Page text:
What You Need to Know After a Prolonged Power Outage
If the power is out for less than 2 hours, food in the refrigerator and freezer will be safe to eat. While the power is out, keep the refrigerator and freezer doors closed as much as possible to keep food cold for longer. If the power is out for longer than 2 hours, follow these guidelines:
(1) A freezer that is half full will hold food safely for
up to 24 hours. A full freezer will hold food safely for 48 hours
(2) For the refrigerated section: Pack milk, other dairy products, meat, fish, eggs, gravy, and spoilable leftovers into a cooler surrounded by ice
(3) Use a digital quick-response thermometer to check the temperature of your food right before you cook or eat it. Throw away any food that has a temperature of more than 40 degrees Fahrenheit.
Call the poison center 24/7 at 1-800-222-1222 for questions.
Safe Drinking Water
- Do not use contaminated water to wash dishes, food or hands or to make ice or baby formula. If possible, use baby formula that does not need to have water added. Use an alcohol-based hand sanitizer to wash your hands.
- Make sure bottled water came from a safe source. If you are unsure, boil or treat it before you use it. Use only bottled, boiled, or treated water until your supply is tested and found safe.
- Boiling water is the preferred way to kill harmful bacteria and parasites. Bringing water to a rolling boil for 1 minute will kill most organisms.
- When boiling water is not practical, you can treat water with chlorine tablets, iodine tablets, or unscented household chlorine bleach (5.25% sodium hypochlorite): If you use chlorine tablets or iodine tablets, follow the directions that come with the tablets. If you use household chlorine bleach, add 1/8 teaspoon (~0.75 mL) of bleach per gallon of water if the water is clear. For cloudy water, add 1/4 teaspoon (~1.50 mL) of bleach per gallon. Mix the solution thoroughly and let it stand for about 30 minutes before using it.
Sudden power outages can be frustrating and troublesome, especially when they are prolonged. Perishable foods should not be held above 40 degrees for more than 2 hours. If a power outage is 2 hours or less, you need not be concerned, but how do you save your food when the refrigerator is out for longer times? Being prepared can help. By planning ahead, you can save your perishables.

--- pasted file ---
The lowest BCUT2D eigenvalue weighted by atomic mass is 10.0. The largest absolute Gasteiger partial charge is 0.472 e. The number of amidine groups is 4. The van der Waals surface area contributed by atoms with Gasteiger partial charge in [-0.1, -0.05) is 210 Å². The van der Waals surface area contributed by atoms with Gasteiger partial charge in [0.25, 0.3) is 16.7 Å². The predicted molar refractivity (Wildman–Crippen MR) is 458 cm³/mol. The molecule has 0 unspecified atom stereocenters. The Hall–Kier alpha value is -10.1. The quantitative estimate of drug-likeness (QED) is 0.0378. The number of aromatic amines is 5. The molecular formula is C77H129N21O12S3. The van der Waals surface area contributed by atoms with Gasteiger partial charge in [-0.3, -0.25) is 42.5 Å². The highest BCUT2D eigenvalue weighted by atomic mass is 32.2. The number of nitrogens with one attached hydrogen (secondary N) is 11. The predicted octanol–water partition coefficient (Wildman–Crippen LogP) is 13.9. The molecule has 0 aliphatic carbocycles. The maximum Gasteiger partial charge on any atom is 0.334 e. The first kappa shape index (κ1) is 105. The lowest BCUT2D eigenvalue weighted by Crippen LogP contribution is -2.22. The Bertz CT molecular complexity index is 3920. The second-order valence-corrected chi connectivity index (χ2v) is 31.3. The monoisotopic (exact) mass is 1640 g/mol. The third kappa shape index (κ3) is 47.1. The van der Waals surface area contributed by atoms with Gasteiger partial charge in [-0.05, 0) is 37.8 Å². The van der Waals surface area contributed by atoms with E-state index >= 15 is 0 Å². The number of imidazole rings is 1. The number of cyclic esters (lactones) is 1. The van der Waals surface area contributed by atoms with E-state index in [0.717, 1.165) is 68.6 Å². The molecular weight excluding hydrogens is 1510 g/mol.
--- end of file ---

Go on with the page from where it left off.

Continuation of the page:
What Do I Need?
- One or more coolers. Inexpensive Styrofoam coolers can do an excellent job as well.
- Ice. Surrounding your food with ice in a cooler will ensure that it will stay cold.
- Shelf-stable foods, such as canned goods and powdered or boxed milk. These can be eaten cold or heated on the grill.
- A digital quick-response thermometer. A digital thermometer should be a necessity in your kitchen anyway. With these thermometers you can quickly check the internal temperatures of food for doneness and safety.
What to Do…
Do not open the refrigerator or freezer. Tell your little ones not to open the door. An unopened refrigerator will keep foods cold enough for at least a couple of hours. A freezer that is half full will hold for up to 24 hours and a full freezer for 48 hours. (See chart for more details.)
If it looks like the power outage will be for more than 2-4 hours, pack refrigerated milk, dairy products, meats, fish, poultry, eggs, gravy, stuffing and left-overs into your cooler surrounded by ice. (See chart for more details.)
If it looks like the power outage will be prolonged, prepare a cooler with ice for your freezer items.